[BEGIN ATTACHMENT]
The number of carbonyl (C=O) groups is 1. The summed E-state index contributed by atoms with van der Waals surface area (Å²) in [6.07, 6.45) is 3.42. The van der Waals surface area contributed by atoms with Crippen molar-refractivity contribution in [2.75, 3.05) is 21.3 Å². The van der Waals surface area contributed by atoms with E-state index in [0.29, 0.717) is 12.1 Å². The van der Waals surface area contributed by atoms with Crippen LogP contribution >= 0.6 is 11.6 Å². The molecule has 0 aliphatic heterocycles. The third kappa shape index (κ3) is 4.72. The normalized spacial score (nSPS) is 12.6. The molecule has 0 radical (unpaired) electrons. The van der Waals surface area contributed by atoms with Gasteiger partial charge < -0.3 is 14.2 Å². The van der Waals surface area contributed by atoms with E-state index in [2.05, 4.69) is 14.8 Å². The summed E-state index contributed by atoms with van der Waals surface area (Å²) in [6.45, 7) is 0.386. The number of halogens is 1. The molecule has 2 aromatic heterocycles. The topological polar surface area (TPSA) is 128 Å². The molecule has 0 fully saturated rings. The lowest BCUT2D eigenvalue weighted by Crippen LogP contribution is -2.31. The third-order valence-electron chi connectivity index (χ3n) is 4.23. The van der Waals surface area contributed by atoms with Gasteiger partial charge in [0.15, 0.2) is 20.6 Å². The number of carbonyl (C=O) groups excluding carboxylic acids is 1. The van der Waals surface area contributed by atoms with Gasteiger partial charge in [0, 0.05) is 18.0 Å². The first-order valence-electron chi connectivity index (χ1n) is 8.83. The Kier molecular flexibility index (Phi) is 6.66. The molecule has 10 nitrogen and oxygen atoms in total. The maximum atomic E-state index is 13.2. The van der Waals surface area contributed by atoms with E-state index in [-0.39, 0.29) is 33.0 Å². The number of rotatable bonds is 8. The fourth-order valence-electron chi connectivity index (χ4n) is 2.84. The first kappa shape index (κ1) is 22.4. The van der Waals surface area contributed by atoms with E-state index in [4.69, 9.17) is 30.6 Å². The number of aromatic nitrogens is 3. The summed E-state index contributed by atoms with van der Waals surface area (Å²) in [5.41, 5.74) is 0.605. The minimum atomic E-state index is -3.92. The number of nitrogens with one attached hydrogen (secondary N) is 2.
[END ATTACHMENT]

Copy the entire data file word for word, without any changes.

The number of carbonyl (C=O) groups is 1. The summed E-state index contributed by atoms with van der Waals surface area (Å²) in [6.07, 6.45) is 3.42. The van der Waals surface area contributed by atoms with Crippen molar-refractivity contribution in [2.75, 3.05) is 21.3 Å². The van der Waals surface area contributed by atoms with E-state index in [0.29, 0.717) is 12.1 Å². The van der Waals surface area contributed by atoms with Crippen LogP contribution >= 0.6 is 11.6 Å². The molecule has 0 aliphatic heterocycles. The third kappa shape index (κ3) is 4.72. The normalized spacial score (nSPS) is 12.6. The molecule has 0 radical (unpaired) electrons. The van der Waals surface area contributed by atoms with Gasteiger partial charge < -0.3 is 14.2 Å². The van der Waals surface area contributed by atoms with E-state index in [2.05, 4.69) is 14.8 Å². The summed E-state index contributed by atoms with van der Waals surface area (Å²) in [6.45, 7) is 0.386. The number of halogens is 1. The molecule has 2 aromatic heterocycles. The topological polar surface area (TPSA) is 128 Å². The molecule has 0 fully saturated rings. The lowest BCUT2D eigenvalue weighted by Crippen LogP contribution is -2.31. The third-order valence-electron chi connectivity index (χ3n) is 4.23. The van der Waals surface area contributed by atoms with Gasteiger partial charge in [0.15, 0.2) is 20.6 Å². The number of carbonyl (C=O) groups excluding carboxylic acids is 1. The van der Waals surface area contributed by atoms with Gasteiger partial charge in [0, 0.05) is 18.0 Å². The first-order valence-electron chi connectivity index (χ1n) is 8.83. The Kier molecular flexibility index (Phi) is 6.66. The molecule has 10 nitrogen and oxygen atoms in total. The maximum atomic E-state index is 13.2. The van der Waals surface area contributed by atoms with E-state index in [-0.39, 0.29) is 33.0 Å². The number of rotatable bonds is 8. The fourth-order valence-electron chi connectivity index (χ4n) is 2.84. The first kappa shape index (κ1) is 22.4. The van der Waals surface area contributed by atoms with E-state index in [4.69, 9.17) is 30.6 Å². The number of aromatic nitrogens is 3. The summed E-state index contributed by atoms with van der Waals surface area (Å²) in [5.41, 5.74) is 0.605. The minimum atomic E-state index is -3.92. The number of nitrogens with one attached hydrogen (secondary N) is 2.